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Jacky Sherman

The Consultant's Consultant

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Business Networking: Is It Really A Waste Of Time?

Or, how to keep working whilst you're talking ...

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Posted by Jacky Sherman on 19/05/2021 @ 8:00AM

I had an early lesson in time management when I was a student nurse that I suspect lots of us had with our first jobs. For many years, it stopped me from doing what was important ...

Some people think talking is a waste of time. I can assure you conversations you have out business networking most certainly are not!

Some people think talking is a waste of time. I can assure you conversations you have out business networking most certainly are not!

copyright: emanuel alexandru / unspash.com

As student nurses in the 1970s, we were the workforce on the hospital wards. We did everything from cleaning the loos to starting cardiac resuscitation if a patient collapsed.

In the School of Nursing, we were taught that the most important thing was to get to know our patients by talking to them. However, all too frequently, if we were found by Sister standing around talking to the patients we would be chivvied up with the phrase "haven't you got any work to do?" from across the ward, "go and tidy up the linen room!"

We learnt two lessons from this. The strongest being that work was defined as doing something physical and just talking was a complete waste of time. The other lesson (which took longer to learn) was to multi-task, which meant we could talk to patients whilst undertaking another task.

"It's fair to say that many of us never
really learnt that!"

It became easier to hide behind the mundane and metaphorically spend our work lives tidying up the linen cupboard. And all the time Sister's words rolled around in the back of our heads making us feel virtuous. We had stopped talking and were getting on with the work.

In so far that work is physical and talking is time-wasting that still niggles away at me to this day. Thank you so much Sister, you taught me well.

I now spend entire days talking to people; after all, that is a great part of my job as a consultant and trainer in business networking, but at the end of the day my first thought is still 'oh no, I've achieved nothing today!'

I find that, when they let me delve deep enough, many people who say business networking is a waste of time have the equivalent of Sister rolling around the back of their heads too.

So here are my tips on how to banish your inner Sister that really work for me:

  • Remember that you're the boss, so give yourself permission to take time to talk with people. The quote by Michael Altshuler helps me. Actually, it's better to listen more than you speak (a blog in itself, I think).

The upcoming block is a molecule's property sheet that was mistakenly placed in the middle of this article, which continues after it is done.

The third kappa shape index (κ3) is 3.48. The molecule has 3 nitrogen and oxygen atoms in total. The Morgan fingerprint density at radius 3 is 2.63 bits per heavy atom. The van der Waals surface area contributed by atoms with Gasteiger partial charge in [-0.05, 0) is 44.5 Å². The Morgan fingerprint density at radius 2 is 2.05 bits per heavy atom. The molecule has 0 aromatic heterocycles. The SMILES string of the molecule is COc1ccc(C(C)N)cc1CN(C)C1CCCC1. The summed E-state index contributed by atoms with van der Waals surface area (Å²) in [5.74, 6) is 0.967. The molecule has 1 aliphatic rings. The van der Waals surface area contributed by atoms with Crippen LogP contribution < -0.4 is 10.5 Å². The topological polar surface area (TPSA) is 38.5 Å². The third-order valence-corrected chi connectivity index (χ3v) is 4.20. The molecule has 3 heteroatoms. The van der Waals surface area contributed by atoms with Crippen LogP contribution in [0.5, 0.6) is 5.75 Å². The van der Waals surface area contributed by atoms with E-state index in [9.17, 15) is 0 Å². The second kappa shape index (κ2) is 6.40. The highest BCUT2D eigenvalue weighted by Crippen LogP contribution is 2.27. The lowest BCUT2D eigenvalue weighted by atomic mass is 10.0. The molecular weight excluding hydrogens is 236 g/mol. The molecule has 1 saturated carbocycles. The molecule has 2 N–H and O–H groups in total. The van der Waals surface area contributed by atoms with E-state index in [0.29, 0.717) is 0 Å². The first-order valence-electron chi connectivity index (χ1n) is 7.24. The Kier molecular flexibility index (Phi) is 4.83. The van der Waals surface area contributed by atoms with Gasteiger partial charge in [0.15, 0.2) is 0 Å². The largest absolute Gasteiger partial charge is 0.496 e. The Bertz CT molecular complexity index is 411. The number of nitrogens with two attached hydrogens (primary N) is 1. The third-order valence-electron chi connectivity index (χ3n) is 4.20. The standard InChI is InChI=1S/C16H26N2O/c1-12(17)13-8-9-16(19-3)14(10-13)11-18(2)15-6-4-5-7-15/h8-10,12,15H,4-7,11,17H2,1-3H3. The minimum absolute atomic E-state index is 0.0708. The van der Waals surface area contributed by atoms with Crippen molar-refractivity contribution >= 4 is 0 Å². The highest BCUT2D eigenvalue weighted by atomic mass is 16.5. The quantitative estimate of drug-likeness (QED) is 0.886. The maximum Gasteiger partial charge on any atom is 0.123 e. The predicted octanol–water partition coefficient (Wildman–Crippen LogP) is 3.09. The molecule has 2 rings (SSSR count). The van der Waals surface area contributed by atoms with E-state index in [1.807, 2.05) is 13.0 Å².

• Talking (and listening) is a physical activity, it uses muscles and glucose and oxygen to fuel it. So, if Sister is whispering in your inner ear, sternly tell yourself this is work. (I bet you wish you had the courage to tell your boss that when you were 18!).

  • Have clear objectives of what you want to achieve from the conversation. It's not just talk, it has a purpose. This might be as simple as getting to know someone and deciding whether to take the relationship further or as complex as a strategy meeting to plan out how to help each other.

  • Diary time for your conversations within your working week. If you're the boss then talking to people is your work, it's not something to do after hours.

  • Multi-task where possible. I'm always cautious about advising this as the evidence is that multitasking is less efficient than being focused. However, every interaction you have is business networking so why not use it for more than one objective? You may have met with your client to talk about your project with them and then spot an opportunity to introduce them to someone else you know.

  • Measure your success daily. Did you decide whether to take the relationship further with someone you just met? Did you come away from the meeting with a clear plan on how you will help each other? It will stop that "I've achieved nothing feeling" you sometimes get.

  • Hone your networking skills. If you were learning a physical task like using a piece of machinery and made a botch of it, would you take the time to learn how to do it properly? It will save you time in the long run.

Lastly, find someone else to tidy the linen cupboard!

Until next time ...



JACKY SHERMAN

 
 



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